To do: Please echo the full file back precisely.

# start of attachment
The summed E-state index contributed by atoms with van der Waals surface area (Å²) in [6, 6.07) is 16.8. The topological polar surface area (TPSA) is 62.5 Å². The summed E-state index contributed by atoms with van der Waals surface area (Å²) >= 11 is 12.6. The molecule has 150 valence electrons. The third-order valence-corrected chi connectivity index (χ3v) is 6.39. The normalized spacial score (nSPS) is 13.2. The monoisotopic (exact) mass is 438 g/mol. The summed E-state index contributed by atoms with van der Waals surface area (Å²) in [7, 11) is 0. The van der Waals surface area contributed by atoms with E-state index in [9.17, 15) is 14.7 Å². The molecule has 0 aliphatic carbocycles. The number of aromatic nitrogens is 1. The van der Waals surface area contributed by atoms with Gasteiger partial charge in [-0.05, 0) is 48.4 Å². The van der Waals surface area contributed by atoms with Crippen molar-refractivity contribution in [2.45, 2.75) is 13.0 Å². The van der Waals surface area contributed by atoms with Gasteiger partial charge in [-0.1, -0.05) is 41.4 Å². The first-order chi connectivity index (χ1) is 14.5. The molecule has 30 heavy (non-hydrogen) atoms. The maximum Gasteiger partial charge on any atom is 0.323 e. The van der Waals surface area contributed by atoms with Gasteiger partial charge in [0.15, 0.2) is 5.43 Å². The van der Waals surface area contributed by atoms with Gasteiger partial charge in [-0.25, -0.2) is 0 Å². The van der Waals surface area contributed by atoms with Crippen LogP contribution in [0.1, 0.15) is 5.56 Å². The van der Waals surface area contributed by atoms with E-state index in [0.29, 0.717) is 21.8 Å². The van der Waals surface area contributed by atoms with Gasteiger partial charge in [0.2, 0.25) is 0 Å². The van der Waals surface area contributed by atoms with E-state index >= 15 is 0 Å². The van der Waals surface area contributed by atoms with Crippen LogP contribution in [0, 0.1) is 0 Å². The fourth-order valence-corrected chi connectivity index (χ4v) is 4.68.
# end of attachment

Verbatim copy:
The summed E-state index contributed by atoms with van der Waals surface area (Å²) in [6, 6.07) is 16.8. The topological polar surface area (TPSA) is 62.5 Å². The summed E-state index contributed by atoms with van der Waals surface area (Å²) >= 11 is 12.6. The molecule has 150 valence electrons. The third-order valence-corrected chi connectivity index (χ3v) is 6.39. The normalized spacial score (nSPS) is 13.2. The monoisotopic (exact) mass is 438 g/mol. The summed E-state index contributed by atoms with van der Waals surface area (Å²) in [7, 11) is 0. The van der Waals surface area contributed by atoms with E-state index in [9.17, 15) is 14.7 Å². The molecule has 0 aliphatic carbocycles. The number of aromatic nitrogens is 1. The van der Waals surface area contributed by atoms with Gasteiger partial charge in [-0.05, 0) is 48.4 Å². The van der Waals surface area contributed by atoms with Crippen molar-refractivity contribution in [2.45, 2.75) is 13.0 Å². The van der Waals surface area contributed by atoms with Gasteiger partial charge in [-0.1, -0.05) is 41.4 Å². The first-order chi connectivity index (χ1) is 14.5. The molecule has 30 heavy (non-hydrogen) atoms. The maximum Gasteiger partial charge on any atom is 0.323 e. The van der Waals surface area contributed by atoms with Gasteiger partial charge in [0.15, 0.2) is 5.43 Å². The van der Waals surface area contributed by atoms with Gasteiger partial charge in [-0.25, -0.2) is 0 Å². The van der Waals surface area contributed by atoms with Crippen LogP contribution in [0.1, 0.15) is 5.56 Å². The van der Waals surface area contributed by atoms with E-state index in [0.29, 0.717) is 21.8 Å². The van der Waals surface area contributed by atoms with Gasteiger partial charge in [0.2, 0.25) is 0 Å². The van der Waals surface area contributed by atoms with E-state index >= 15 is 0 Å². The van der Waals surface area contributed by atoms with Crippen LogP contribution in [0, 0.1) is 0 Å². The fourth-order valence-corrected chi connectivity index (χ4v) is 4.68.